You moved into the Halo in December 2016 – how has that journey been for you?
We are engaged with so much detail at the moment that it’s as well to remind ourselves of the bigger picture and what we’re attempting to do here. We are effectively consolidating two London teaching hospital laboratories with the UK’s largest independent sector laboratory, together with two other acute hospitals’ work, into one site. It has been – and still is – a mammoth task. I believe this is the largest integration of pathology sites ever undertaken in this country.
What have turned out to be the biggest challenges – and what have you been most pleased with during this phase?
We did a huge amount of preparation work before moving in here. Much of that preparation involved getting senior scientists and pathologists, from several different sites and organisations, to agree common methodologies. For some, it meant working in a completely new way and developing new assays.
I thought the teams did really well and it’s testament to the quality of the scientists and doctors in our organisation that we’ve got to where we are now.
What do you think are the opportunities – and the challenges – for the diagnostics sector in the next 2-3 years?
We’re living with a challenged NHS at the moment – it is desperately seeking efficiencies. I think the general direction of travel will therefore be towards more consolidation in our sector. So, for example, we have almost completed the consolidation of infection sciences, creating one of the world’s largest microbiology labs here in the Halo. Handling around 1.5 million specimens a year, this new laboratory is closely linked to our new consolidated molecular suite which provides the latest in molecular diagnostics.
It’ll be great for doctors and patients because it will deliver more precise diagnostics, faster. This is just one area in which we see HSL as not only creating a world-leading laboratory, but also meeting future needs in a cost-effective way.
What we have to make sure is that, while we’re consolidating a number of laboratories in one site, we also create rapid response labs within or close to the acute hospitals to ensure that we can provide urgent test results quickly.
What is the outlook for UK pathology in the near to medium future in the context of the potential seismic political changes?
We sense more consolidation as efficiency drives are implemented. There’s a degree of uncertainty in terms of Brexit, although we have a sense that there’ll be a solution to this and a drawbridge won’t be pulled up after we’ve left the EU. Where we might see more impact is in the field of research, which is now a global operation. It’s too early to tell what the effect of Brexit will be on that, but it does seem that the UK Government are looking to protect our world leading position in research and development.
How do you see the sector coping with the ever growing demand for diagnostics?
Testing volumes have grown historically at between 5 and 10% a year. As part of the drive for efficiency, the NHS has been trying to manage demand for diagnostics, but they still remain a cornerstone of a doctor’s work – most clinical pathways rely on patients having access to pathology services.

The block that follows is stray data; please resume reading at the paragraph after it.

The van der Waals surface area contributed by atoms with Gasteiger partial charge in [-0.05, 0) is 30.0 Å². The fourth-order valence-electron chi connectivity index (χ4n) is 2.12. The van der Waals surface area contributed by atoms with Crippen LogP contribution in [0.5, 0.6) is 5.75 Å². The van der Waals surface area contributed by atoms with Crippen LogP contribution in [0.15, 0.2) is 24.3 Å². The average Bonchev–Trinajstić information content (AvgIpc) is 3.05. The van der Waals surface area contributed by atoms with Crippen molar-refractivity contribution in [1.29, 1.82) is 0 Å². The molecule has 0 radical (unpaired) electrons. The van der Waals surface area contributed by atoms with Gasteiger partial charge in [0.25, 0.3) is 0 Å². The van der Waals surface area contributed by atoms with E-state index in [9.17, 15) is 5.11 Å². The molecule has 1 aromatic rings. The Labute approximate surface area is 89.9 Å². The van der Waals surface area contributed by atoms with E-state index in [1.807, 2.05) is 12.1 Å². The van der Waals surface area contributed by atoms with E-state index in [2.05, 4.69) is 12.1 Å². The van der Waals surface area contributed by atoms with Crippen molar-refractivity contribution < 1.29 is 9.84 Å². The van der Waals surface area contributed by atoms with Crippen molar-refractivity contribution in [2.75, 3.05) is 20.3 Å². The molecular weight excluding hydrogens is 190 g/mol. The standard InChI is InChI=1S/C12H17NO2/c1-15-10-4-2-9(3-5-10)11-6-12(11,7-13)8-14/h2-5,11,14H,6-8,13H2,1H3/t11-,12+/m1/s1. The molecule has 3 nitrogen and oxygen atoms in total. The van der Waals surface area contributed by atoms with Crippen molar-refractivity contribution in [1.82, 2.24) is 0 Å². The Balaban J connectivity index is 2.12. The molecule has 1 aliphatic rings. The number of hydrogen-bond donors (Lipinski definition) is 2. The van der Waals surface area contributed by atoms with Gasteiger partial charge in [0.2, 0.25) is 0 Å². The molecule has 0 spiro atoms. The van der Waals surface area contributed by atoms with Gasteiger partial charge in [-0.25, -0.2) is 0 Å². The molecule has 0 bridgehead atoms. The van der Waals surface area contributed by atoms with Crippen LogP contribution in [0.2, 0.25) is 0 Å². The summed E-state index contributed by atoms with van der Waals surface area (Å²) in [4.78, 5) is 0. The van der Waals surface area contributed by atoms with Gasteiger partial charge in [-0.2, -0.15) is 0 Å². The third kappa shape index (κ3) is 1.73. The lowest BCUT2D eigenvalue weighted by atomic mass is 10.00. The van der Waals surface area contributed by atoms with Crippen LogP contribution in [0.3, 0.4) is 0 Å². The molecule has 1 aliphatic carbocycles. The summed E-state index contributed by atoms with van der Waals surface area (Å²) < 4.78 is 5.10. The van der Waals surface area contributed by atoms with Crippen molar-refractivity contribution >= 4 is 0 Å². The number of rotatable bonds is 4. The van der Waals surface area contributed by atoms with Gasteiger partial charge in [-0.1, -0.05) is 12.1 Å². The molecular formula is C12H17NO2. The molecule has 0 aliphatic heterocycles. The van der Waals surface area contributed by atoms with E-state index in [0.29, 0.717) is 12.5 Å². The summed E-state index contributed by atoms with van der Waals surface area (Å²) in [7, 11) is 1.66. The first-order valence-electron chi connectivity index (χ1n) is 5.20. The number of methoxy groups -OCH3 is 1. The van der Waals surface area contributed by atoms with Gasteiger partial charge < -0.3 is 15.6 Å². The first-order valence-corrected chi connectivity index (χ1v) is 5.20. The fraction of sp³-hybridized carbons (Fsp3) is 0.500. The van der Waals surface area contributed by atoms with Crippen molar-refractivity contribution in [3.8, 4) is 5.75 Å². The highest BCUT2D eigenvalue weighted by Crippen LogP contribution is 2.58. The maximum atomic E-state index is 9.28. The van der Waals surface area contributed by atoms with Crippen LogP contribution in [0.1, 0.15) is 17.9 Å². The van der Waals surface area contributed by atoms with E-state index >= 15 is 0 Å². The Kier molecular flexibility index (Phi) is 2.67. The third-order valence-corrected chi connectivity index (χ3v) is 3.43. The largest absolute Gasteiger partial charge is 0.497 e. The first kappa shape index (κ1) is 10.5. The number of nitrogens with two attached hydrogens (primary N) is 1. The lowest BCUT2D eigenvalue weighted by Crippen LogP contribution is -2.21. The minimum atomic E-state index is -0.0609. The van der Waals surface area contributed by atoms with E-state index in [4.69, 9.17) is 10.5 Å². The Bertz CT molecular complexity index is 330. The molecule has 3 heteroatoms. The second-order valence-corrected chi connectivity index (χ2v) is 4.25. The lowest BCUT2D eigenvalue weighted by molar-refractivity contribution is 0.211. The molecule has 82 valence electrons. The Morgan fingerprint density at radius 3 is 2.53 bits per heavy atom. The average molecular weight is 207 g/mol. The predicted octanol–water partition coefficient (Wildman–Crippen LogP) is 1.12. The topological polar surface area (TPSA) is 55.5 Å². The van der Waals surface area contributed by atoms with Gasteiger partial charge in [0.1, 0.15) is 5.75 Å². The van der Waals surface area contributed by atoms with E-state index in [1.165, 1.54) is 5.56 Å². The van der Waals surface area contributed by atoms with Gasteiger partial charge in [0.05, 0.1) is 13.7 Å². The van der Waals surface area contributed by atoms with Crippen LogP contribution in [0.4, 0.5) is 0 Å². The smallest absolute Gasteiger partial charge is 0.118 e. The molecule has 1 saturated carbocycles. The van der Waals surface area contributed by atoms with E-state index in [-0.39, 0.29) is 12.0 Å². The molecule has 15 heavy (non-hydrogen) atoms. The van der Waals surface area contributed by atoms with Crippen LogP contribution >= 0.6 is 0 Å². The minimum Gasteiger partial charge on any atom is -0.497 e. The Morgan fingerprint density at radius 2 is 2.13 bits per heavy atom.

Even if volumes of diagnostics don’t grow, we will definitely see tests becoming more specialised – a good example being the increase in genetics and molecular testing in cancer diagnostics. We’ve consolidated our 21 molecular and genetics labs into one laboratory, which is not only cost-efficient, but will also give scientists from different specialities the opportunity to work together and share best practice.
Personalised medicine is clearly the future. Ensuring a patient’s treatment is focused on what works best for that individual leads to better outcomes and quality of care. Diagnostics plays a major part in personalised medicine.
What is HSL’s approach to recruiting and retaining top talent – and making pathology a career of choice?
We’re investing significantly in training for our own scientific staff, particularly in areas where there are shortages, in order to ensure a supply of home grown scientists for the future. We have formed our own faculty of education and training with a dedicated manager. We are using an online portal to support our training programmes and have just launched a handbook for staff completing their IBMS portfolios. We also support medical training through the faculty.
We recognise the need to be attractive to scientists, providing the very best facilities and an outstanding work environment. We feel we have a lot to offer as far as that’s concerned.
So, where will HSL be in a year’s time?
Our heads are down delivering HSL’s transformation – making sure we conduct that safely and without any interruption of day-to-day operations. That has to be our immediate focus. But we also have to keep an eye on the future and, yes, we’re looking at a number of new projects – so I’d say it’ll be business as usual.